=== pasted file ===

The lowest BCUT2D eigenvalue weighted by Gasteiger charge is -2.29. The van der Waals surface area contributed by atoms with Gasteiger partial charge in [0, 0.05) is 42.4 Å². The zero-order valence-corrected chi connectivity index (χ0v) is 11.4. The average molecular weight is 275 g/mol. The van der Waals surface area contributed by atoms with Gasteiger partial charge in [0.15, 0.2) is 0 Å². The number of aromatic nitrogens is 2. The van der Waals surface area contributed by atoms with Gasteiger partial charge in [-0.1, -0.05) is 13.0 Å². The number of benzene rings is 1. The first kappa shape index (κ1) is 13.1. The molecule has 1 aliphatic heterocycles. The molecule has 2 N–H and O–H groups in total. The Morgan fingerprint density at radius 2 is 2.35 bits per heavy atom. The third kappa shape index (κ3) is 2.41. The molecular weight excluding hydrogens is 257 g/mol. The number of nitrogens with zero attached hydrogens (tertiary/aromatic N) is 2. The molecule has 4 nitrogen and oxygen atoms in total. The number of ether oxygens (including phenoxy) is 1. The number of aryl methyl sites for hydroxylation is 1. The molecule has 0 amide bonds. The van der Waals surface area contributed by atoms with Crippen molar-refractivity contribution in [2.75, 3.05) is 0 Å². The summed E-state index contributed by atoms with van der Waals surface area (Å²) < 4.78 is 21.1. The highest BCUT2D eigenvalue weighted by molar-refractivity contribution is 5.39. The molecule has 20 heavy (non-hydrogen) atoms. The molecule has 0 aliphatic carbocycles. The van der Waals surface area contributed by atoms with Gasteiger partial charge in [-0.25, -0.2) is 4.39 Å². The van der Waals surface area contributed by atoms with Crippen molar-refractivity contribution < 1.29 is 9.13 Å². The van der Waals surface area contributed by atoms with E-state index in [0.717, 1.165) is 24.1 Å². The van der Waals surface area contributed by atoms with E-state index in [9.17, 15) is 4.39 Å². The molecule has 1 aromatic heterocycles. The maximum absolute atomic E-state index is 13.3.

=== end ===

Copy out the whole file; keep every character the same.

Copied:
The lowest BCUT2D eigenvalue weighted by Gasteiger charge is -2.29. The van der Waals surface area contributed by atoms with Gasteiger partial charge in [0, 0.05) is 42.4 Å². The zero-order valence-corrected chi connectivity index (χ0v) is 11.4. The average molecular weight is 275 g/mol. The van der Waals surface area contributed by atoms with Gasteiger partial charge in [0.15, 0.2) is 0 Å². The number of aromatic nitrogens is 2. The van der Waals surface area contributed by atoms with Gasteiger partial charge in [-0.1, -0.05) is 13.0 Å². The number of benzene rings is 1. The first kappa shape index (κ1) is 13.1. The molecule has 1 aliphatic heterocycles. The molecule has 2 N–H and O–H groups in total. The Morgan fingerprint density at radius 2 is 2.35 bits per heavy atom. The third kappa shape index (κ3) is 2.41. The molecular weight excluding hydrogens is 257 g/mol. The number of nitrogens with zero attached hydrogens (tertiary/aromatic N) is 2. The molecule has 4 nitrogen and oxygen atoms in total. The number of ether oxygens (including phenoxy) is 1. The number of aryl methyl sites for hydroxylation is 1. The molecule has 0 amide bonds. The van der Waals surface area contributed by atoms with Crippen molar-refractivity contribution in [2.75, 3.05) is 0 Å². The summed E-state index contributed by atoms with van der Waals surface area (Å²) < 4.78 is 21.1. The highest BCUT2D eigenvalue weighted by molar-refractivity contribution is 5.39. The molecule has 20 heavy (non-hydrogen) atoms. The molecule has 0 aliphatic carbocycles. The van der Waals surface area contributed by atoms with Gasteiger partial charge in [-0.25, -0.2) is 4.39 Å². The van der Waals surface area contributed by atoms with Crippen molar-refractivity contribution < 1.29 is 9.13 Å². The van der Waals surface area contributed by atoms with E-state index in [0.717, 1.165) is 24.1 Å². The van der Waals surface area contributed by atoms with E-state index in [9.17, 15) is 4.39 Å². The molecule has 1 aromatic heterocycles. The maximum absolute atomic E-state index is 13.3.